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Tightly bunched

Patriots have given Watson a helping of competition

Having a surplus of tight ends on the Patriots roster hasn’t rankled Benjamin Watson. “I’m not entering this camp any differently,’’ he said. Having a surplus of tight ends on the Patriots roster hasn’t rankled Benjamin Watson. “I’m not entering this camp any differently,’’ he said. (Pat Greenhouse/Globe Staff)
By Christopher L. Gasper
Globe Staff / August 11, 2009

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FOXBOROUGH - Judging by training camp, it’s apparent the tight end is going to play a significant role in the Patriots offense - one of the reasons there are five of them on the roster. However, just how prominently the incumbent starter, Benjamin Watson, figures into the team’s plans appears less certain.

The 28-year-old Watson is up against tough competition. The Patriots fortified the position by signing free agent Chris Baker and trading with the Buccaneers for Alex Smith. In a recent radio interview, Bill Belichick called it the best competition he has had at tight end since he became Patriots coach in 2000. Watson, Baker, and Smith are joined by David Thomas, a 2006 third-round pick, and Tyson DeVree, who forced Thomas to the bench as a healthy scratch for a game last season.

Now entering his sixth season, Watson, a former first-round pick, has yet to fulfill his potential. He is both blessed and cursed by his eye-popping athleticism. He will forever be remembered for chasing down Broncos cornerback Champ Bailey in the playoffs following the 2005 season and is constantly chasing the expectations that come with that type of raw physical ability.

In his career, Watson has started 40 of 55 games, recording 138 receptions for 1,698 yards and 15 touchdowns.

Watson, who is in the final year of his contract, is coming off a season in which he had his lowest production since his rookie campaign (2004), which lasted only one game because of a torn anterior cruciate ligament; last season, Watson caught 22 passes for 209 yards and two touchdowns.

Add it all up and Watson may be fighting for a job.

“Every year there is competition for roster spots, not just at tight end but at any position you look at there is always a competition,’’ said Watson. “That’s the nature of the National Football League. There are a certain amount of roster spots and you have a lot of guys who are very good football players and so there is always a fight for those spots. I’m not entering this camp any differently. I think everybody at every position is fighting for a job as they should be.’’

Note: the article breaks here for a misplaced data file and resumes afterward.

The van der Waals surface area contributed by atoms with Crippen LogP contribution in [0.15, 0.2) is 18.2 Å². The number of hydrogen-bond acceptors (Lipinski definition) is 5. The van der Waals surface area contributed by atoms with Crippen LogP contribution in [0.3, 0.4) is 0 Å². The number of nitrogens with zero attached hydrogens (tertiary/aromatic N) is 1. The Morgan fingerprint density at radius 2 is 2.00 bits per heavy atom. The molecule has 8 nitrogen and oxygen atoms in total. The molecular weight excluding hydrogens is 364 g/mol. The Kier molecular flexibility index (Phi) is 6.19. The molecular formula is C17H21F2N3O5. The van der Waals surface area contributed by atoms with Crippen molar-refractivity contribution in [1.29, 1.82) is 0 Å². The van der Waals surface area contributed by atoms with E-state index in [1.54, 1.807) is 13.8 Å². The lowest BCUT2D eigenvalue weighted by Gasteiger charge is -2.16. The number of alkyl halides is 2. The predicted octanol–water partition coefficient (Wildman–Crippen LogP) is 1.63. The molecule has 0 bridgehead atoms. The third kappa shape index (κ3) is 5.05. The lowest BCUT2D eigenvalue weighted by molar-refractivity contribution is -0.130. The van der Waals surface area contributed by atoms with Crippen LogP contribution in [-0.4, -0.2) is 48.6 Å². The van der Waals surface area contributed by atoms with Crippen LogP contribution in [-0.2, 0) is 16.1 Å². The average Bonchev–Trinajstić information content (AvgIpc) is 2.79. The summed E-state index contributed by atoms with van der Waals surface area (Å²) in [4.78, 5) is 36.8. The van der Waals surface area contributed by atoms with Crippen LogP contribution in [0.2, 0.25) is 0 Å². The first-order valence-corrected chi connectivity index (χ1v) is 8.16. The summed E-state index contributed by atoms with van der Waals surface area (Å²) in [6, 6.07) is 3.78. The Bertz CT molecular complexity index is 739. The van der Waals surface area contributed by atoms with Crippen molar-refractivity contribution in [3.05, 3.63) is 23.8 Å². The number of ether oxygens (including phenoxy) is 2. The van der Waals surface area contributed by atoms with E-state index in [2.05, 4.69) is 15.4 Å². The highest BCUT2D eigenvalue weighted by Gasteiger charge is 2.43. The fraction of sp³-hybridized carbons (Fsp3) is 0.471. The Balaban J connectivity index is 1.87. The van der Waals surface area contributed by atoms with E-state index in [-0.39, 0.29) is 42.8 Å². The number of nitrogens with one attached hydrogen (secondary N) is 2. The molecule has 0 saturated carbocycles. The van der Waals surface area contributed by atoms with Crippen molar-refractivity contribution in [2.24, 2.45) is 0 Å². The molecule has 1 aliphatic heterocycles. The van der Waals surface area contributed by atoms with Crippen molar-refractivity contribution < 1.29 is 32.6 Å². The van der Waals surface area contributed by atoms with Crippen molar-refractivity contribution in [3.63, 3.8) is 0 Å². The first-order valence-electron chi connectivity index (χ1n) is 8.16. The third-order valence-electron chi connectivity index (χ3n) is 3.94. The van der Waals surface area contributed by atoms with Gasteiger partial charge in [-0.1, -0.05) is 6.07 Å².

Health has handcuffed Watson during his career and during the training camp tight end derby. In five seasons he has yet to play a full 16-game slate, and until yesterday, he had not practiced in a non-walkthrough since July 31.

Watson acknowledged missing time is “very frustrating’’ and he feels a little bit behind.

“Oh definitely, any time you’re not out there it’s tough,’’ he said. “The important thing is to realize it’s only been ‘X’ amount of days, but in camp everything feels so long. I’m just trying to do the best I can in the training room to get back out there. That’s my main goal.’’

The team could end up keeping all five tight ends. With the Patriots without a true fullback, there is certainly a lot of playing time to go around for this group. There will be no shortage of ways the tight end will be utilized this year - they’ll be on the line, flexed out, used as H-backs, and maybe even put in the backfield.

“It’s awesome,’’ said Watson. “As a tight end, I think we’re all receivers who got too big . . . We always want to be a part of the offense and any time they give us a chance to do more things. That’s the fun thing about playing tight end - you get to be involved in the running game and the passing game.’’

Watson stacks up well against his competition. Baker is more of a blocker. Smith is more of a receiver and Watson is probably the best combination of both. Thomas and DeVree are versatile tight ends with less accomplished résumés than their rivals.

Belichick said it would be wrong to pigeon-hole any of the tight ends, though.

“I think they all can do everything to some degree,’’ Belichick said. “I don’t think they’re so specialized that they can’t be competitive in another area: run blocking, pass blocking, route running, catching, adjusting, doing different jobs, being versatile and all that. I think they can all do that to some degree. One guy might be a little faster and one guy might be a little stronger, but I’d say, relatively speaking, that they all can do everything they need to do, maybe to a little different grade.

“We’ll see how all that turns out. We’ve only been at camp a little over a week. We’ve got a long way to go there.’’

Watson took playful offense when an inquisitor asked him how he felt about the team’s offseason “upgrade’’ of the tight end position. Watson turned the tables, sternly asking the reporter if “upgrade’’ was the word he wanted to go with, before jovially saying he was just joking.

He handled the awkward situation the same way he is handling the tight end competition - with class and professionalism.

“There have been times when positions have been upgraded by adding depth,’’ said Watson. “It happens throughout the year. It happens every year, so it really doesn’t change my approach. It doesn’t change anybody else’s approach. My job stays the same. No matter if there are 20 guys trying to play tight end or one guy trying to play tight end.’’

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